Someone asked me about the Equality Act, recently passed by the 117th Congress. As of February 26, the bill waits in the Senate Judiciary Committee. It has 48 co-sponsors. The stated purpose of the bill is to include protections against LGBTQ discrimination into the federal Civil Rights Act of 1964. It bans discrimination based on sex, sexual orientation, and gender identity. So, it’s obviously controversial.
Although the bill in various forms has been around for a few years, different groups find things to love and hate about it. The American Civil Liberties Union, Anti-Defamation League, Human Rights Watch, Southern Poverty Law Center, National Association for the Advancement of Colored People, and American Association of Retired Persons are among the 500+ organizations that support the bill. The Heritage Foundation, Mormon Church, National Association of Evangelicals, Southern Baptist Convention, Council of Christian Colleges and Universities, and the American Family Association are among the groups that oppose the bill. Quantifying the number of groups that oppose the bill is challenging because different groups oppose it for different reasons. E.g., some oppose the infringement on religious liberties, whereas others do not believe in LGBTQ equality.
I am not qualified to speak to legal precedence or the far-reaching implications of a new law. I am qualified to address the theology of such an act. I thought about the theology of the Equality Act because someone shared with me an article from Franklin Graham. He wrote, “…for ministries of faith, the Equality Act is a threat to life as we know it in our nation today.”
I looked at the Act and failed to see how Graham drew his conclusions. However, even if he is accurate, his sentiment reminds me that God does not need “ministries of faith” or, in other words, the church. The church needs God. If Graham were right (& I don’t think he is), it might be what we in the church need. Christ-followers have struggled since Constantine and arrival of Christendom. Jesus never built great structures. He sought transformation and liberated the captives. He preached good news for the oppressed. Targeting the LGBTQ community for exclusion or ostracism does not have a gospel parallel. To my non-legally trained mind, the Equality Act appears to protect a group of people from being excluded.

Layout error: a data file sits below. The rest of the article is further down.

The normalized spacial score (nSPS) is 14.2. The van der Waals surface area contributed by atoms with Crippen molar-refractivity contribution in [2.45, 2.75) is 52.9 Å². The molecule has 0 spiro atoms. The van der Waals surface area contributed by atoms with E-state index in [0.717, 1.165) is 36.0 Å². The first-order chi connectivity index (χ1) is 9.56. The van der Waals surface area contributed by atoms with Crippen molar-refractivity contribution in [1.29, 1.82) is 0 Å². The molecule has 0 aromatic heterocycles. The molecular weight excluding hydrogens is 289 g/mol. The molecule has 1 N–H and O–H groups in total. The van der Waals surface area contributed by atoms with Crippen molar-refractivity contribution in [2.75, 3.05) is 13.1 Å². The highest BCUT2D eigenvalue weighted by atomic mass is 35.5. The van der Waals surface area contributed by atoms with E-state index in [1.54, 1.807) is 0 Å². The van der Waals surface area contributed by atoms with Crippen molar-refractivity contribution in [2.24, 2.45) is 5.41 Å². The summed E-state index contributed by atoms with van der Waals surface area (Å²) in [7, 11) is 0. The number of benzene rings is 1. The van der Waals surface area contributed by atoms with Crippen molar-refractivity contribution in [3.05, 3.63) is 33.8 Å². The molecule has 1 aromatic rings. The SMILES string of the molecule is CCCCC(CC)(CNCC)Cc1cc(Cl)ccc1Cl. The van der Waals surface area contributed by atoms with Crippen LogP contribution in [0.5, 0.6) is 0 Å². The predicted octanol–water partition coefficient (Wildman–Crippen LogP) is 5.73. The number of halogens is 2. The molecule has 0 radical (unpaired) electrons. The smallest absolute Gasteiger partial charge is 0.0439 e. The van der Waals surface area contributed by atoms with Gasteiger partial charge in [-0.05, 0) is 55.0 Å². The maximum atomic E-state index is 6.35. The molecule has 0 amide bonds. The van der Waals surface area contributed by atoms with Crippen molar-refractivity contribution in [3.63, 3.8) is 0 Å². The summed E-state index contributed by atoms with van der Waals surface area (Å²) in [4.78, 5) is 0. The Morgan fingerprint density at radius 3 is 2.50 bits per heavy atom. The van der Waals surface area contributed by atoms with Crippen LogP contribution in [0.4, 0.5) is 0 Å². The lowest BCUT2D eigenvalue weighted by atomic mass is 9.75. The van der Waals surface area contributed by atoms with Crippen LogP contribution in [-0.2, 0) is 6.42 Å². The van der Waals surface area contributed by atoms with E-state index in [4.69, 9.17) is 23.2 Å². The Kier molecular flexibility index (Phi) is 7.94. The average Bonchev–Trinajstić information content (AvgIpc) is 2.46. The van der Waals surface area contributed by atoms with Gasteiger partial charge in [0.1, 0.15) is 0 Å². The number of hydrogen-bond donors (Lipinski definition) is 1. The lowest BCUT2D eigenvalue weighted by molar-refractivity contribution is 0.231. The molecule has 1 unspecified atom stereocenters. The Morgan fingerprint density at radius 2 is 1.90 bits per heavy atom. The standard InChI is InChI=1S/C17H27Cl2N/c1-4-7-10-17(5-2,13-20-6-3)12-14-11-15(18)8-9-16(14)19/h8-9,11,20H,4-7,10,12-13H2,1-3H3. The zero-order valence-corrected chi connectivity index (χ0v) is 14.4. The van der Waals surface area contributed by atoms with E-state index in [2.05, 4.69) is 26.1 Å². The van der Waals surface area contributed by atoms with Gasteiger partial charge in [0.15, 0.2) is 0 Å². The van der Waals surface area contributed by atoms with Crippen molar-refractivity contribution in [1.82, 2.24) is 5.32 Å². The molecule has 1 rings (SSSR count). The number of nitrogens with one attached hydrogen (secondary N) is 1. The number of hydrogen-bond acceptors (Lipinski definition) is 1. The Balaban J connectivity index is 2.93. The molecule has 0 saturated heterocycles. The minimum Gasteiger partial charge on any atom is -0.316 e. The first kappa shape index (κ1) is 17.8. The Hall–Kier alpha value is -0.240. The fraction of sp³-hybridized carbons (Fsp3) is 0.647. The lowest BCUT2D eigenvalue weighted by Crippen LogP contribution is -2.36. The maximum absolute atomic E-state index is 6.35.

Churches or other organizations that do not wish to include LGBTQ people probably have nothing to worry about. LQBTQ people will not likely seek to be part of those organizations. This news story reminds me of an experience I had in a small town when the Boy Scouts of America lifted their ban on gay men. I was the minister in a church that sponsored a scout troop. After the news broke, the local scout leader stormed into my office and demanded to know what we were going to do about this travesty. I replied, “Do you have any gay men who want to lead our troop?” He said no. I told him to let me know when a gay man applies to join our troop and we can figure it out then. This didn’t address the issue, but it is unnecessarily to look for a fight where none exists.
Problems sometimes take care of themselves. If the Equality Act passes, and Graham’s prediction comes true, then “ministries of faith” can reform, reorganize, and find a new way to be in the future. God transcends the threats confronting us. If including and recognizing the personhood of LGBTQ people threatens “life as we know it in our nation today,” then we might have missed some parts of the gospel stories about Jesus. It seems like we have created God in our image when God starts hating or excluding the same people as us. We are created in God’s image and called to experience transformation.
Whether or not the Equality Act becomes law, followers of Christ have more important work than worrying about it. We need to figure out how to represent a transcendent God to an apathetic world. We need to address the issues Jesus cared about: praying, loving God, loving our neighbors as ourselves, loving one’s enemies, and building up the kingdom of heaven. There’s so much work to do. We need to work at overcoming our differences and learning to talk with one another. And, we could all be better listeners.
 https://en.wikipedia.org/wiki/Equality_Act_(United_States) N.B. I do not normally cite Wikipedia. However, in this case, it provides more groups that oppose and endorse the Equality Act.